Impact on age pension outlays: where this strategy produces superannuation account balances larger than the original bank account balances, and the person is getting an age pension payment that age pension payment is going to be reduced. The account balance increases will increase the deemed income used in the age pension income test and increase the value of assets used in the age pension asset test. This is another factor that can only work in the Government’s favour.
When contributions are made to an income stream account.
We propose that where a contribution made by a fully retired person aged over 65 goes into an income stream account the income stream provider should pay earnings tax on the fraction of the earnings that is attributed to the contribution. This would see the calculations set out above being the same regardless of whether contributions are made to an accumulation account or an income stream account. The Association envisages that where a fully retired person has an existing income stream account established after 1 January 2015 he/she can increase the account balance by making a contribution and taking the additional amount of annual pension that the rules governing draw-down amounts requires. Alternatively a person could opt to pay his/her contributions into a separate accumulation account which might later be converted to an income stream account. We accept that it might not be feasible for people to contribute to income stream accounts that commenced prior to 1 January 2015 because of the way those income streams are assessed under the age pension income test.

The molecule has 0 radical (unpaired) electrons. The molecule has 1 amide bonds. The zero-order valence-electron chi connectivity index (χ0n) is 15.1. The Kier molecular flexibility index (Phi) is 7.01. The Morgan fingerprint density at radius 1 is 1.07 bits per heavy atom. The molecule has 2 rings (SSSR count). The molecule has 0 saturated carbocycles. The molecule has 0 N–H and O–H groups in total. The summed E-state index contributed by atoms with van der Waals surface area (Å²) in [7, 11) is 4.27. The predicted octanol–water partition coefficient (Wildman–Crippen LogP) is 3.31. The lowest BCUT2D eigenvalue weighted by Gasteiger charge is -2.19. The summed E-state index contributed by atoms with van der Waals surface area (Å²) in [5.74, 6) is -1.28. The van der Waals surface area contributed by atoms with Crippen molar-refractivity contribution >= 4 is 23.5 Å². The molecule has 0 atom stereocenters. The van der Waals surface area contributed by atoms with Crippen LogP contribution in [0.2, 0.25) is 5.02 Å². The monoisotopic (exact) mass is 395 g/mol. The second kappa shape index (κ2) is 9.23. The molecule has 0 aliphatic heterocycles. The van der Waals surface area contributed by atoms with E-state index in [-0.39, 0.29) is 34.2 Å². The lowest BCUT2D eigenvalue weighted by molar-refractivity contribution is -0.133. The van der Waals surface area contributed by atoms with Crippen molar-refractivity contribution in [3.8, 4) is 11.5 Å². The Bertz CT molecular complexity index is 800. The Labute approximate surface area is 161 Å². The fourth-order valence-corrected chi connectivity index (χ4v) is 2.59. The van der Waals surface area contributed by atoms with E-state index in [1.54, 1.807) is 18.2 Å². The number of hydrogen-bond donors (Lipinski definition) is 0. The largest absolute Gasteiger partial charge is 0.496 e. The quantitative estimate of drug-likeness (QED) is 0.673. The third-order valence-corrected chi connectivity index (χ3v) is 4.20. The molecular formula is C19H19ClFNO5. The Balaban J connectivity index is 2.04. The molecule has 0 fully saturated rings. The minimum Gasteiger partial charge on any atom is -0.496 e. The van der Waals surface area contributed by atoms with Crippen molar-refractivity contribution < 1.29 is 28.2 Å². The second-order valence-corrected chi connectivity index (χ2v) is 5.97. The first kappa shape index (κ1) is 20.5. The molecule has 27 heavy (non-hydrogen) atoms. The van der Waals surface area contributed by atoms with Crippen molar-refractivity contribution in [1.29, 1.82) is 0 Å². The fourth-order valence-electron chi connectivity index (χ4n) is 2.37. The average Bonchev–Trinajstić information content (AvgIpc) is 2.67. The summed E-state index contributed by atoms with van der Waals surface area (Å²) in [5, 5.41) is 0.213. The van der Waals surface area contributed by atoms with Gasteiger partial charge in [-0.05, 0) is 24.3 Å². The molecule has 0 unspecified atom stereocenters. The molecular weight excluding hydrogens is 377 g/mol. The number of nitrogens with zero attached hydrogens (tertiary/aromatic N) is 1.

The Association urges the Government to give the arrangement we have proposed a go to see if fully retired people are prepared to take a bit of a risk with a system that could make them better off and without this being achieved through reduced tax revenue for the government and/or increased Centrelink payments.
If you require more information about our proposal please contact:
Dr Ray Hickman
Research and Information Officer
T 08 8264 4146
M 0488 103 086